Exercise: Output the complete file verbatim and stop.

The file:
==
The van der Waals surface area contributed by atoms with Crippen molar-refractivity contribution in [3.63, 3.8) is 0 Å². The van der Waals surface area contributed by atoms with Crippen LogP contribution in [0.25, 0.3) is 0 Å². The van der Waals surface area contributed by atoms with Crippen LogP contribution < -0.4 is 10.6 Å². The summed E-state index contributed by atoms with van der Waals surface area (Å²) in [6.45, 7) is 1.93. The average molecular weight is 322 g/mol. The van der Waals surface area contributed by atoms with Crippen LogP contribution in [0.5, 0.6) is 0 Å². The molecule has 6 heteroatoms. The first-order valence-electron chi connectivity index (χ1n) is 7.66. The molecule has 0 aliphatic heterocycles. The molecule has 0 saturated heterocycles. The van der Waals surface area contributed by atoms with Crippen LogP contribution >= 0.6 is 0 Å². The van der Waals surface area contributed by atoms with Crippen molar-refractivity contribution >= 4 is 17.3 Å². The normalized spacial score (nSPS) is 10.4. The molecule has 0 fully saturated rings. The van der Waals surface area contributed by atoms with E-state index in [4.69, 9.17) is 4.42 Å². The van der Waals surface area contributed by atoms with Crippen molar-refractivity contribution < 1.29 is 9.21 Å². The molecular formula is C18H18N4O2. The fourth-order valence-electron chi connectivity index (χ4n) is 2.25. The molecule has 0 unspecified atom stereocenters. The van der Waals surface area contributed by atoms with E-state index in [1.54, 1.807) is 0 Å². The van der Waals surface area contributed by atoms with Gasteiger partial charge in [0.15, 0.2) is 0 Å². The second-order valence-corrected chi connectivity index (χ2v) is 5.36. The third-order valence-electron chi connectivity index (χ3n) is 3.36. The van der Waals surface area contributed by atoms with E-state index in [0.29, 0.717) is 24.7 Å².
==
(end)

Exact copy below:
The van der Waals surface area contributed by atoms with Crippen molar-refractivity contribution in [3.63, 3.8) is 0 Å². The van der Waals surface area contributed by atoms with Crippen LogP contribution in [0.25, 0.3) is 0 Å². The van der Waals surface area contributed by atoms with Crippen LogP contribution < -0.4 is 10.6 Å². The summed E-state index contributed by atoms with van der Waals surface area (Å²) in [6.45, 7) is 1.93. The average molecular weight is 322 g/mol. The van der Waals surface area contributed by atoms with Crippen LogP contribution in [0.5, 0.6) is 0 Å². The molecule has 6 heteroatoms. The first-order valence-electron chi connectivity index (χ1n) is 7.66. The molecule has 0 aliphatic heterocycles. The molecule has 0 saturated heterocycles. The van der Waals surface area contributed by atoms with Crippen LogP contribution >= 0.6 is 0 Å². The van der Waals surface area contributed by atoms with Crippen molar-refractivity contribution >= 4 is 17.3 Å². The normalized spacial score (nSPS) is 10.4. The molecule has 0 fully saturated rings. The van der Waals surface area contributed by atoms with E-state index in [4.69, 9.17) is 4.42 Å². The van der Waals surface area contributed by atoms with Crippen molar-refractivity contribution < 1.29 is 9.21 Å². The molecular formula is C18H18N4O2. The fourth-order valence-electron chi connectivity index (χ4n) is 2.25. The molecule has 0 unspecified atom stereocenters. The van der Waals surface area contributed by atoms with E-state index in [1.54, 1.807) is 0 Å². The van der Waals surface area contributed by atoms with Gasteiger partial charge in [0.15, 0.2) is 0 Å². The second-order valence-corrected chi connectivity index (χ2v) is 5.36. The third-order valence-electron chi connectivity index (χ3n) is 3.36. The van der Waals surface area contributed by atoms with E-state index in [0.29, 0.717) is 24.7 Å².